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clining, he returned alone to England, and died in April 1765.
He was twice married, and by his firft wife had feveral children. One daughter, who married an Italian of rank named Cilefia, wrote a tragedy called Almida, which was acted at Drury-Lane. His fecond wife was the daughter of a nobleman's fteward, who had a confiderable fortune, which fhe took care to retain in her own hands.
His ftature was diminutive, but he was regularly formed; his appearance, till he grew corpulent, was agreeable, and he fuffered it to want no recommendation that drefs could give it. His converfation was elegant and easy. The reft of his character may, without injury to his memory, fink into filence.
As a writer, he cannot be placed in any high class. There is no fpecies of compofition in which he was eminent. His Dramas had their day, a fhort day, and are forgotten: his blank verfe feems to my ear the echo of Thomfon. His Life of Bacon is known as it is appended to Bacon's volumes, but is no longer mentioned. His works are fuch as a writer, bustling in the world, fhewing himself in publick, and emerging occafionally from time to time into notice, might keep alive by his perfonal influence; but which, conveying little information, and giving no great pleafure, muft foon give way, as the fucceffion of things produces new topicks of converfation, and other modes of amusement.
AKEN SID E.
ARK AKENSIDE was born on the ninth of November, 1721, at Newcastle upon Tyne. His father Mark was a butcher, of the Prefbyterian fect; his mother's name was Mary Lumfden. He received the first part of his education at the grammar-school of Newcastle; and was afterwards inftructed by Mr. Wilfon, who kept a private academy.
At the age of eighteen he was fent to Edinburgh, that he might qualify himfelf for the office of a diffenting minifter, and received fome affiftance from the fund which the Diffenters employ in educating young men of feanty fortune. But a wider view of the world opened other fcenes, and prompted other hopes: he determined to ftudy phyfic, and repaid that contribution, which, being received for a different purpofe, he justly thought it difhonourable to retain.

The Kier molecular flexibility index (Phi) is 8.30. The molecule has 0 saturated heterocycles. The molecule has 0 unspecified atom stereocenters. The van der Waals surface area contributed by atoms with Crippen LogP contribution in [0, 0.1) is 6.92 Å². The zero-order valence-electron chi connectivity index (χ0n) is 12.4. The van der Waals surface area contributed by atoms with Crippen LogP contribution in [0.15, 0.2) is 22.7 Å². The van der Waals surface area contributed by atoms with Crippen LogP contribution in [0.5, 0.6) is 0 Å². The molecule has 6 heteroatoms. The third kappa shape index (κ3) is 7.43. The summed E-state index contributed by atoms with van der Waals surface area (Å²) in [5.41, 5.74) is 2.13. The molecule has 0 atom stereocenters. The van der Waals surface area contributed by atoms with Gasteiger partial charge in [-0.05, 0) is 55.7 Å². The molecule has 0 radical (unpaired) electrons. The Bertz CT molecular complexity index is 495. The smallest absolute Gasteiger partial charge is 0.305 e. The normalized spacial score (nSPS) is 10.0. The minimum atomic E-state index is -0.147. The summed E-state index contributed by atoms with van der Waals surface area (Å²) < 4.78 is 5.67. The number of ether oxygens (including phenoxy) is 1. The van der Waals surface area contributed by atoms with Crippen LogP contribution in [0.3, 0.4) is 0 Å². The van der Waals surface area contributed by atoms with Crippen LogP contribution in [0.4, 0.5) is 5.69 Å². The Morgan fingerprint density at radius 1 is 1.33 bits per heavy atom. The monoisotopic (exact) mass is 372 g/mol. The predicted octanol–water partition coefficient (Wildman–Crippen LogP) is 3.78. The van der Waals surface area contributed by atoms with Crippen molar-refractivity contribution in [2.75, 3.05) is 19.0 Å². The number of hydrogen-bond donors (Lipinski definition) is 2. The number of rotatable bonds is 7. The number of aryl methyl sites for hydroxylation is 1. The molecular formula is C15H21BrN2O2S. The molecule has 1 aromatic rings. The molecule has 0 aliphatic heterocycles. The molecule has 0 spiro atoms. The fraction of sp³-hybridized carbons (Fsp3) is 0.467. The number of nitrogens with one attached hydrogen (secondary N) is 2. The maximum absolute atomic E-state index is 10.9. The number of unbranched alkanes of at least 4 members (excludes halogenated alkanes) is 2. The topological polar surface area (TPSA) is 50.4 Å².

Whether, when he refolved not to be a diffenting minifter, he ceafed to be a Diffenter, I know not. He certainly retained an unneceflary and outrageous zeal
for what he called and thought liberty; a zeal which fometimes difguifes from the world, and not rarely from the mind which it poffeffes, an envious defire of plundering wealth or degrading greatnefs; and of which the immediate tendency is innovation and anarchy, an impetuous eagerness to fubvert and confound, with very little care what fhall be established.
Akenfide was one of thofe poets who have felt very early the motions of genius, and one of those students who have very early stored their memories with fentiments and images. Many of his performances were produced in his youth; and his greateft work, The Pleafures of Imagination, appeared in 1744. I have heard Dodfley, by whom it was published, relate, that when the copy was offered him, the price demanded for it, which was an hundred and twenty pounds, being fuch as he was not inclined to give precipitately, he carried the work to Pope, who, having looked into it, advised him not to make a niggardly offer; for this was no every-day writer.
In 1741 he went to Leyden, in purfuit of medical knowledge; and three years afterwards (May 16, 1744) became doctor of phyfick, having, according to the custom of the Dutch Universities, published a thefis, or differtation. The fubject which he chofe was the Original and Growth of the Human Fætus; in which he is faid to have departed, with great judgement, from the opinion then eftablifhed, and to have delivered that which has been fince confirmed and received.